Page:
By Marine Pennetier and Michel Rose
BIARRITZ, France (Reuters) - Iran's foreign minister made a flying visit for talks with host France at the G7 summit on Sunday, as Paris ramped up efforts to ease tensions between Tehran and Washington, a dramatic diplomatic move that the White House said had surprised them.
European leaders have struggled to tamp down the brewing confrontation between Iran and the United States since Trump pulled Washington out of Iran's internationally-brokered 2015 nuclear deal and reimposed sanctions on the Iranian economy.
Foreign Minister Mohammad Javad Zarif, who is under U.S. sanctions, flew to the southwest French town of Biarritz where the Group of Seven leaders are meeting. He held more than three hours of talks, including with Macron, before heading back to Tehran.
"Road ahead is difficult. But worth trying," Zarif tweeted, adding that in addition to meeting French leaders he had given a joint briefing to officials from Germany and Britain.
French officials sought to bill the meeting as important to "refine Iranian propositions" to help defuse the crisis after G7 leaders had discussed Iran over dinner on Saturday.
"The discussions that were held between the president and Zarif were positive and will continue," a French official said after the meeting, declining to take detailed questions.
The 2015 nuclear deal between Iran and major powers aimed to curb Iran's nuclear activities in exchange for the lifting of many international sanctions on Tehran.
Since pulling Washington out of the deal last year, Trump has pushed a maximum pressure policy to try to force Iran into a new negotiation that would include its ballistic missile program and regional activities.
While Trump's European allies also want new talks with Iran, they believe the nuclear deal must be upheld. Macron, who has taken the lead in Europe in trying to salvage the agreement and avert a deeper crisis in the Middle East, had already met Zarif in Paris on Friday.
They discussed proposals to de-escalate tensions between Washington and Tehran, including easing some U.S. sanctions or providing Iran with an economic compensation mechanism to make up for oil revenues lost under U.S. sanctions.
NO PROGRESS ON OIL SANCTIONS
But despite Macron spending two hours with Trump over lunch on Saturday and all seven leaders discussing Iran at length in the evening, it did not appear that the U.S. leader had budged on easing oil sanctions as Macron had sought from Trump.
A European diplomat familiar with the discussions said the leaders had failed at the dinner to persuade Trump.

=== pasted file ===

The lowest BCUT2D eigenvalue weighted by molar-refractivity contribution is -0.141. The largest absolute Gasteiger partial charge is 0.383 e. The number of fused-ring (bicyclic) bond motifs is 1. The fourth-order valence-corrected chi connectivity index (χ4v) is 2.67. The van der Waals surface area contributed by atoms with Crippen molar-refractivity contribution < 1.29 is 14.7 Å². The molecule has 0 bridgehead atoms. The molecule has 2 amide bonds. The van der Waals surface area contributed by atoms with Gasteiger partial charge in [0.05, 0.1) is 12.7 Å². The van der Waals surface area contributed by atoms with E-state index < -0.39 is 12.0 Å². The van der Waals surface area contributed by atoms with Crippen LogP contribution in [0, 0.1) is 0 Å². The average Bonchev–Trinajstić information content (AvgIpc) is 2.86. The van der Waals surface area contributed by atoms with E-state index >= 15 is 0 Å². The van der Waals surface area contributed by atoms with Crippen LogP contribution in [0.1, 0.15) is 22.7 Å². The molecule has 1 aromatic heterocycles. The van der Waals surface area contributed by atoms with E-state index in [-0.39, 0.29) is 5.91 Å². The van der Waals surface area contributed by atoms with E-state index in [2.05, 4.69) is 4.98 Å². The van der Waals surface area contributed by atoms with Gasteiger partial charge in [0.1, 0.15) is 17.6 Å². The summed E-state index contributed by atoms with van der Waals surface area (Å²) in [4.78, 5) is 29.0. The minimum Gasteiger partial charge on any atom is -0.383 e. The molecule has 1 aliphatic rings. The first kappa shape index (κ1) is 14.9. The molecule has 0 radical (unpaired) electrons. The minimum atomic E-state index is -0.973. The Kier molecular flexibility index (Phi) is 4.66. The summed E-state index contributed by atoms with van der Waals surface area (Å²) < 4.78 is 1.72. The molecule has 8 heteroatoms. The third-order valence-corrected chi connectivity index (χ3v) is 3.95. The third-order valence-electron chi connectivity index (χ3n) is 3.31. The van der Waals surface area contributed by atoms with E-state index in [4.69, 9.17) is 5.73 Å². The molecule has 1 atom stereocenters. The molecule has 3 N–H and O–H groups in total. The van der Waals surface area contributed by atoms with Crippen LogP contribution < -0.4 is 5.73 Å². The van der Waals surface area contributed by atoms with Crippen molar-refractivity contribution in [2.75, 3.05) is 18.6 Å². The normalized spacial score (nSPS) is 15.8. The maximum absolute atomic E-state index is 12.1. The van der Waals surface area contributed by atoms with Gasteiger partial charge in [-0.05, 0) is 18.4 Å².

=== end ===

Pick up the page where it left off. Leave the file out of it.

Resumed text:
Earlier on Sunday Trump appeared to brush aside French efforts to mediate with Iran, saying that while he was happy for Macron to reach out to Tehran to defuse tensions, the United States would carry on with its own initiatives.
Trump and Macron are scheduled to hold a joint news conference at 3:30 p.m. (1330 GMT) on Monday at the conclusion of the summit, the White House said.
Macron's invitation to Zarif had caught Trump by surprise, a White House official said, and no U.S. officials met with Zarif during the visit.
Other delegations also said they had been informed at the last minute. The Elysee said delegations had been informed, but everything had happened very quickly.
U.S. authorities earlier this month placed Zarif under U.S. sanctions.
"Zarif will convey the Iranian leadership's response to French President Emmanuel Macron's proposal aimed at saving Iran's 2015 nuclear deal," a senior Iranian official had told Reuters.
In response to the tougher U.S. sanctions and what it says is the failure of European powers party to the deal - France, Britain and Germany - to compensate it for lost revenues, Tehran has responded with a series of moves, including retreating from some of its commitments to limit its nuclear activity.
Highlighting just how difficult it will be ease tensions, two Iranian officials and one diplomat told Reuters on Sunday that Iran wants to export a minimum of 700,000 barrels per day of its oil and ideally up to 1.5 million bpd if the West wants to negotiate with Tehran to save the nuclear deal.
One of the Iranian officials also said Iran's ballistic missile program was not open for negotiation.
"We'll do our own outreach, but, you know, I can't stop people from talking. If they want to talk, they can talk," Trump said earlier when asked about Macron's mediation efforts.
The United States has made no indication it will ease any curbs and it is unclear what kind of compensation mechanism Macron wants to offer Iran, given at this stage a proposed trade channel for humanitarian and food exchanges with Iran is still not operational.
Macron has also said that in return for any concessions he would expect Iran to comply fully with the nuclear deal and for Iran to engage in new negotiations.
"It's unprecedented and given the context it's pretty audacious," said a French diplomatic source.
(Additional reporting by Jeff Mason in Biarritz and Parisa Hafezi in Dubai; Writing by John Irish; Editing by Richard Lough, Angus MacSwan, Toby Chopra, Frances Kerry and William Maclean)